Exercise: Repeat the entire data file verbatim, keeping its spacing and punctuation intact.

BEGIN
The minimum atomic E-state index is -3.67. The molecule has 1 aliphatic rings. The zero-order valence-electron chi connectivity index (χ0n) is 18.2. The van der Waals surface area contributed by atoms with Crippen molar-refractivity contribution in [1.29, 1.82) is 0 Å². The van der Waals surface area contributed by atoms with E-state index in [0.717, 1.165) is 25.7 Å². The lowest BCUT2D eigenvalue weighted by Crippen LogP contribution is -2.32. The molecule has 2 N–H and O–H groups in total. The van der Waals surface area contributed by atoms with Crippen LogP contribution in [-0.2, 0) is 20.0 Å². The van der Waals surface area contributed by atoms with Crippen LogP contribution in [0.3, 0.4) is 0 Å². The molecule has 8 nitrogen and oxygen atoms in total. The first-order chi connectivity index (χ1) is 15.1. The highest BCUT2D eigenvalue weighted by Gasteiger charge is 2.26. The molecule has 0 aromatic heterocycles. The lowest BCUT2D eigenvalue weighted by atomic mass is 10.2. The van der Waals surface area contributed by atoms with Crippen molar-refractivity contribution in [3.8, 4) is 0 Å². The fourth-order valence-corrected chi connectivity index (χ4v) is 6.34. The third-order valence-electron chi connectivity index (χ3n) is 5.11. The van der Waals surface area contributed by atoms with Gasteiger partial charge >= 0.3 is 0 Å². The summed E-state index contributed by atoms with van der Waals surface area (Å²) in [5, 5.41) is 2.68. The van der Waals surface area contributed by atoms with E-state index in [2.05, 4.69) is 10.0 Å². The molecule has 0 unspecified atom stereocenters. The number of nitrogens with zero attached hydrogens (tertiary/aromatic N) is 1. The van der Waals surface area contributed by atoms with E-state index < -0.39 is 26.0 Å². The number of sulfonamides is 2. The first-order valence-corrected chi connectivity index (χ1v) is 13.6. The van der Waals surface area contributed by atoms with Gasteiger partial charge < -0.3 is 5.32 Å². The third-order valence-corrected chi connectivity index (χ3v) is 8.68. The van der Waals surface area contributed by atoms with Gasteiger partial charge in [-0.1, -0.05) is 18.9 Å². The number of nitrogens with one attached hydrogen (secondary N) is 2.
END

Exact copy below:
The minimum atomic E-state index is -3.67. The molecule has 1 aliphatic rings. The zero-order valence-electron chi connectivity index (χ0n) is 18.2. The van der Waals surface area contributed by atoms with Crippen molar-refractivity contribution in [1.29, 1.82) is 0 Å². The van der Waals surface area contributed by atoms with E-state index in [0.717, 1.165) is 25.7 Å². The lowest BCUT2D eigenvalue weighted by Crippen LogP contribution is -2.32. The molecule has 2 N–H and O–H groups in total. The van der Waals surface area contributed by atoms with Crippen LogP contribution in [-0.2, 0) is 20.0 Å². The van der Waals surface area contributed by atoms with Crippen LogP contribution in [0.3, 0.4) is 0 Å². The molecule has 8 nitrogen and oxygen atoms in total. The first-order chi connectivity index (χ1) is 15.1. The highest BCUT2D eigenvalue weighted by Gasteiger charge is 2.26. The molecule has 0 aromatic heterocycles. The lowest BCUT2D eigenvalue weighted by atomic mass is 10.2. The van der Waals surface area contributed by atoms with Crippen molar-refractivity contribution in [3.8, 4) is 0 Å². The fourth-order valence-corrected chi connectivity index (χ4v) is 6.34. The third-order valence-electron chi connectivity index (χ3n) is 5.11. The van der Waals surface area contributed by atoms with Gasteiger partial charge >= 0.3 is 0 Å². The summed E-state index contributed by atoms with van der Waals surface area (Å²) in [5, 5.41) is 2.68. The van der Waals surface area contributed by atoms with E-state index in [2.05, 4.69) is 10.0 Å². The molecule has 0 unspecified atom stereocenters. The number of nitrogens with zero attached hydrogens (tertiary/aromatic N) is 1. The van der Waals surface area contributed by atoms with E-state index < -0.39 is 26.0 Å². The number of sulfonamides is 2. The first-order valence-corrected chi connectivity index (χ1v) is 13.6. The van der Waals surface area contributed by atoms with Gasteiger partial charge < -0.3 is 5.32 Å². The third-order valence-corrected chi connectivity index (χ3v) is 8.68. The van der Waals surface area contributed by atoms with Gasteiger partial charge in [-0.1, -0.05) is 18.9 Å². The number of nitrogens with one attached hydrogen (secondary N) is 2.